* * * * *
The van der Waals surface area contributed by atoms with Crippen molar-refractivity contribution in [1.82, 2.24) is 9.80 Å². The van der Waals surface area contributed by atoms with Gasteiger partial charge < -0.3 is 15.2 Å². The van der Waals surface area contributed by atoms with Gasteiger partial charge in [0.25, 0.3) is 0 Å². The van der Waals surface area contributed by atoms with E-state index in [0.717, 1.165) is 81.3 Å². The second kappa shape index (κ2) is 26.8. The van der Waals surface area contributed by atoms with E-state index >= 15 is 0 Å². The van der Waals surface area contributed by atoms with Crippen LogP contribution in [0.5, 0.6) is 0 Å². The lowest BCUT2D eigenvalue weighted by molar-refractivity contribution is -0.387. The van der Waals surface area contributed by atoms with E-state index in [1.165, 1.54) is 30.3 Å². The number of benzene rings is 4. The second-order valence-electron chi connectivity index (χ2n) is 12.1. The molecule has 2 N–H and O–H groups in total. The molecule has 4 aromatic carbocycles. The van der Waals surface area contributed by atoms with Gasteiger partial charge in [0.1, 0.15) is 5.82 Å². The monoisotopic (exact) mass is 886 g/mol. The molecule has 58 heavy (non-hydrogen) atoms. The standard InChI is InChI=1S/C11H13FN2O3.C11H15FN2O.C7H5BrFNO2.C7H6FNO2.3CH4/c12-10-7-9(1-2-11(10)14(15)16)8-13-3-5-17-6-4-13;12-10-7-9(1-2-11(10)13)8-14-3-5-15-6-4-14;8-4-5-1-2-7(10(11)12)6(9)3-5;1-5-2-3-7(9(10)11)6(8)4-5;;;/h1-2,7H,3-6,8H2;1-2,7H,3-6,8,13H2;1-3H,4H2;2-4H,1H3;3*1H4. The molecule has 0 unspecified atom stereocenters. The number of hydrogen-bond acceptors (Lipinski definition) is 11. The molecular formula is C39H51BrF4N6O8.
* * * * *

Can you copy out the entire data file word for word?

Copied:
The van der Waals surface area contributed by atoms with Crippen molar-refractivity contribution in [1.82, 2.24) is 9.80 Å². The van der Waals surface area contributed by atoms with Gasteiger partial charge < -0.3 is 15.2 Å². The van der Waals surface area contributed by atoms with Gasteiger partial charge in [0.25, 0.3) is 0 Å². The van der Waals surface area contributed by atoms with E-state index in [0.717, 1.165) is 81.3 Å². The second kappa shape index (κ2) is 26.8. The van der Waals surface area contributed by atoms with E-state index >= 15 is 0 Å². The van der Waals surface area contributed by atoms with Crippen LogP contribution in [0.5, 0.6) is 0 Å². The lowest BCUT2D eigenvalue weighted by molar-refractivity contribution is -0.387. The van der Waals surface area contributed by atoms with E-state index in [1.165, 1.54) is 30.3 Å². The number of benzene rings is 4. The second-order valence-electron chi connectivity index (χ2n) is 12.1. The molecule has 2 N–H and O–H groups in total. The molecule has 4 aromatic carbocycles. The van der Waals surface area contributed by atoms with Gasteiger partial charge in [0.1, 0.15) is 5.82 Å². The monoisotopic (exact) mass is 886 g/mol. The molecule has 58 heavy (non-hydrogen) atoms. The standard InChI is InChI=1S/C11H13FN2O3.C11H15FN2O.C7H5BrFNO2.C7H6FNO2.3CH4/c12-10-7-9(1-2-11(10)14(15)16)8-13-3-5-17-6-4-13;12-10-7-9(1-2-11(10)13)8-14-3-5-15-6-4-14;8-4-5-1-2-7(10(11)12)6(9)3-5;1-5-2-3-7(9(10)11)6(8)4-5;;;/h1-2,7H,3-6,8H2;1-2,7H,3-6,8,13H2;1-3H,4H2;2-4H,1H3;3*1H4. The molecule has 0 unspecified atom stereocenters. The number of hydrogen-bond acceptors (Lipinski definition) is 11. The molecular formula is C39H51BrF4N6O8.